Strangely only the Drum and Belt units are detected as supplies, but the toner cartridges don't show up. The reason for this can be seen in a very verbose output:

$ ./check_printer_health --hostname MyBrotherPrinter --mode supplies-status -vvvvvvvvvvvvvvvvvvvvvvv
Thu Jun 13 06:47:48 2024: AUTOLOAD Classes::Device::check_messages
[...]
[MARKERSUPPLY_1.1]
prtMarkerSuppliesClass: supplyThatIsConsumed
prtMarkerSuppliesColorantIndex: 1
prtMarkerSuppliesDescription: Black Toner Cartridge
prtMarkerSuppliesLevel: -3
prtMarkerSuppliesMarkerIndex: 1
prtMarkerSuppliesMaxCapacity: -2
prtMarkerSuppliesSupplyUnit: tenthsOfGrams
prtMarkerSuppliesType: toner
usage: 150
info: Black Toner Cartridge is sufficiently large
[...]

According to Gerhard, the usage (150) is calculated with MaxCapcacity and SuppliesLevel. According to this output, the printer's only information is "everything's fine".

The second check mode (--mode hardware-health) does not show any alert either:

$ ./check_printer_health --hostname MyBrotherPrinter --mode hardware-health
OK - hardware working fine

The prtAlert OID

Looking deeper in a way to get check_printer_health show some kind of alert, I stumbled on the prtAlert (SNMP OID 1.3.6.1.2.1.43.18) table. Within this OID printer alerts are shown, which interestingly is also the case for my low toner situation:

ck@linux:~$ snmpwalk -v 1 -c public MyBrotherPrinter 1.3.6.1.2.1.43.18
iso.3.6.1.2.1.43.18.1.1.2.1.1 = INTEGER: 4
iso.3.6.1.2.1.43.18.1.1.2.1.2 = INTEGER: 0
iso.3.6.1.2.1.43.18.1.1.3.1.1 = INTEGER: 4
iso.3.6.1.2.1.43.18.1.1.3.1.2 = INTEGER: 0
iso.3.6.1.2.1.43.18.1.1.4.1.1 = INTEGER: 11
iso.3.6.1.2.1.43.18.1.1.4.1.2 = INTEGER: 0
iso.3.6.1.2.1.43.18.1.1.5.1.1 = INTEGER: 1
iso.3.6.1.2.1.43.18.1.1.5.1.2 = INTEGER: 0
iso.3.6.1.2.1.43.18.1.1.6.1.1 = INTEGER: 10209
iso.3.6.1.2.1.43.18.1.1.6.1.2 = INTEGER: 40000
iso.3.6.1.2.1.43.18.1.1.7.1.1 = INTEGER: 1104
iso.3.6.1.2.1.43.18.1.1.7.1.2 = INTEGER: 0
iso.3.6.1.2.1.43.18.1.1.8.1.1 = STRING: "Toner Low: BK"
iso.3.6.1.2.1.43.18.1.1.8.1.2 = STRING: "Sleep"
iso.3.6.1.2.1.43.18.1.1.9.1.1 = Timeticks: (0) 0:00:00.00
iso.3.6.1.2.1.43.18.1.1.9.1.2 = Timeticks: (0) 0:00:00.00

The OID 1.3.6.1.2.1.43.18.1.1.8.1.1 clearly shows the same string ("Toner Low: BK") as seen on the printer display.

What if I simply add this OID into the check_printer_health hardware-health check?

Patching check_printer_health

Luckily I've already worked on Gerhard's plugins in the past, so I (kind of) understand how the components and classes are built up. 

Within the PrinterSubsystem check, a new class Classes::PRINTERMIB::Component::PrinterSubsystem::Alert was added, which checks for an alert string. If any string is found (which is not Sleep), the plugin should alert with a warning:

ck@mint ~/Git/check_printer_health $ git diff
diff --git a/plugins-scripts/Classes/PRINTERMIB/Component/PrinterSubsystem.pm b/plugins-scripts/Classes/PRINTERMIB/Component/PrinterSubsystem.pm
index 4b062fb..4170f1f 100644
--- a/plugins-scripts/Classes/PRINTERMIB/Component/PrinterSubsystem.pm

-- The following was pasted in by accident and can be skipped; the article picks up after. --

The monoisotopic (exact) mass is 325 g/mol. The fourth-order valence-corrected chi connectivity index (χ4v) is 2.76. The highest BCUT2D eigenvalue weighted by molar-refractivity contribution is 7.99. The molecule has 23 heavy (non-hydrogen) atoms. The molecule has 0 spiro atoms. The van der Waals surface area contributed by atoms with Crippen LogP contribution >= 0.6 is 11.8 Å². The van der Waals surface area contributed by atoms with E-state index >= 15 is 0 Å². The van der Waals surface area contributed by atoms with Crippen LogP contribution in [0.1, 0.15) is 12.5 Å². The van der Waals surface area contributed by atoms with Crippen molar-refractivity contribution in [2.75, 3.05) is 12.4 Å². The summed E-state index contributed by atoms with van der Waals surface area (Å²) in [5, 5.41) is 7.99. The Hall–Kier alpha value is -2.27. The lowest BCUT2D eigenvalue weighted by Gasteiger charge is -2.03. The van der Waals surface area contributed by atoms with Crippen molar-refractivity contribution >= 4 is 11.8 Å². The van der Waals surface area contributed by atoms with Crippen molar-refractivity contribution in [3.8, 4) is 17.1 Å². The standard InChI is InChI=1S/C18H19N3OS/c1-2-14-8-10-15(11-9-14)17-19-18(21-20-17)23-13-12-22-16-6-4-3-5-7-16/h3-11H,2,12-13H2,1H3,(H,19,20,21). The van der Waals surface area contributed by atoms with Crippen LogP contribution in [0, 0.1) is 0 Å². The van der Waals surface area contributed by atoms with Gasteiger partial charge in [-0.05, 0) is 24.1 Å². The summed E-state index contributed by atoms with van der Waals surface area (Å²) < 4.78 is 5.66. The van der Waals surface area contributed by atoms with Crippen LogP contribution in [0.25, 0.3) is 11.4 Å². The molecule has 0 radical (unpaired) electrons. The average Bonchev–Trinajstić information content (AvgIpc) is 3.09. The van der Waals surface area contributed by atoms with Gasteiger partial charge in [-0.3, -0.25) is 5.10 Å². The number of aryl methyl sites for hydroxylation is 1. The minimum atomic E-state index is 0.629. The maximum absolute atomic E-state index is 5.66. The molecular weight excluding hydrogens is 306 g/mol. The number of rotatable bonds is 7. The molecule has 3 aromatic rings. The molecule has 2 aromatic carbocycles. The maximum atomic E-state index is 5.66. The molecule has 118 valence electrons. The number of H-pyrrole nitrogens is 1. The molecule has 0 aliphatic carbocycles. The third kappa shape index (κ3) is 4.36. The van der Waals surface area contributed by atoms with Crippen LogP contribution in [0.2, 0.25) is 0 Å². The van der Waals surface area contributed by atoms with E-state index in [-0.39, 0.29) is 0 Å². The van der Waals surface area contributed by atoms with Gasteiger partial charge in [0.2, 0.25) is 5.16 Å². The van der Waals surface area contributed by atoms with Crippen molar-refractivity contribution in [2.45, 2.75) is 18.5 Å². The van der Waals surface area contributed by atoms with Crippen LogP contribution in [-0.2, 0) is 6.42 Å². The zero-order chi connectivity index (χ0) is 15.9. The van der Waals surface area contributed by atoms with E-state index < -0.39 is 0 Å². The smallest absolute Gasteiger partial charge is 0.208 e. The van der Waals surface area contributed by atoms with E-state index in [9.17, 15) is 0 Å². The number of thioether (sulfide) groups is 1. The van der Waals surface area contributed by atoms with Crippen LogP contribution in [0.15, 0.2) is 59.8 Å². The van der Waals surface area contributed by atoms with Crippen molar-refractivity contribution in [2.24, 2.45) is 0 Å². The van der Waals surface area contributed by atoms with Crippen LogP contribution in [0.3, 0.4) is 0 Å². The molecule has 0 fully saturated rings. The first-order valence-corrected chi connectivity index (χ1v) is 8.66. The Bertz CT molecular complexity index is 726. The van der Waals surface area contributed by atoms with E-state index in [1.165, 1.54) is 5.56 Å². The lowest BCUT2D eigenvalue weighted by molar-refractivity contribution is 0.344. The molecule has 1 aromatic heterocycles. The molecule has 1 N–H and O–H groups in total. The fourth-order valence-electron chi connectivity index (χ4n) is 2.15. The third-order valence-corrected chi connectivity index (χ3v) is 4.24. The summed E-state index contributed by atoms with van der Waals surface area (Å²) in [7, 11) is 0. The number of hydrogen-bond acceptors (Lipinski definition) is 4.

+++ b/plugins-scripts/Classes/PRINTERMIB/Component/PrinterSubsystem.pm
@@ -9,6 +9,7 @@ sub init {
         ['displays', 'prtConsoleDisplayBufferTable', 'Classes::PRINTERMIB::Component::PrinterSubsystem::Display'],
         ['covers', 'prtCoverTable', 'Classes::PRINTERMIB::Component::PrinterSubsystem::Cover'],
         ['channels', 'prtChannelTable', 'Classes::PRINTERMIB::Component::PrinterSubsystem::Channel'],
+        ['alerts', 'prtAlertTable', 'Classes::PRINTERMIB::Component::PrinterSubsystem::Alert'],
     ]);
   } elsif ($self->mode =~ /device::printer::consumables/) {
     $self->get_snmp_tables('PRINTER-MIB', [
@@ -48,6 +49,20 @@ sub check {
   }
 }

+package Classes::PRINTERMIB::Component::PrinterSubsystem::Alert;
+our @ISA = qw(Monitoring::GLPlugin::SNMP::TableItem);
+use strict;
+
+sub check {
+  my ($self) = @_;
+  $self->add_info(sprintf 'Alert: %s',
+      $self->accentfree($self->{prtAlertDescription})
+  );
+  if ($self->{prtAlertDescription} !~ /Sleep/) {
+    $self->add_warning();
+  }
+}
+
 package Classes::PRINTERMIB::Component::PrinterSubsystem::Display;
 our @ISA = qw(Monitoring::GLPlugin::SNMP::TableItem);
 use strict;

The corresponding PR in the upstream project was already merged as I am writing this article.

This results in the plugin now alerting when an alert message is found:

$ ./check_printer_health --hostname MyBrotherPrinter --mode hardware-health
WARNING - Alert: Toner Low: BK

A new release of check_printer_health will contain this addition.

check_printer_health v1.2 integration into Icinga2

Meanwhile a minor code modification has happened inside the plugin. The prtAlertDescription check still happens, however when the string contains "toner", the message (and alert) will be added under the supplies-status check:

$ ./check_printer_health --hostname MyBrotherPrinter --mode supplies-status
WARNING - Alert: Toner Low: BK | 'Yellow_Drum_Unit_remaining'=72.13%;20:;5:;0;100 'Belt_Unit_remaining'=68.47%;20:;5:;0;100 'Black_Drum_Unit_remaining'=72.13%;20:;5:;0;100 'Cyan_Drum_Unit_remaining'=39.69%;20:;5:;0;100 'Magenta_Drum_Unit_remaining'=39.69%;20:;5:;0;100

This means that starting with check_printer_health v1.2, Brother printers can now also be properly monitored. Unfortunately without performance data on the toner supplies, as the SNMP output does not (seem to) contain relevant toner cartridge usage data.

Adding this into Icinga2 as service checks (after having created the check_printer_health CheckCommand):

# Printer check using check_printer_health
object Service "Printer Supplies Status" {
  import "service-2h-normal"
  host_name = "td-brother-printer"
  check_command = "check_printer_health"
  vars.printer_mode = "supplies-status"
}

# Printer check using check_printer_health
object Service "Printer Hardware Health" {
  import "service-2h-normal"
  host_name = "td-brother-printer"
  check_command = "check_printer_health"
  vars.printer_mode = "hardware-health"
}

And finally, the result in Icinga's UI:

Brother MFC network printer supplies monitored in Icinga2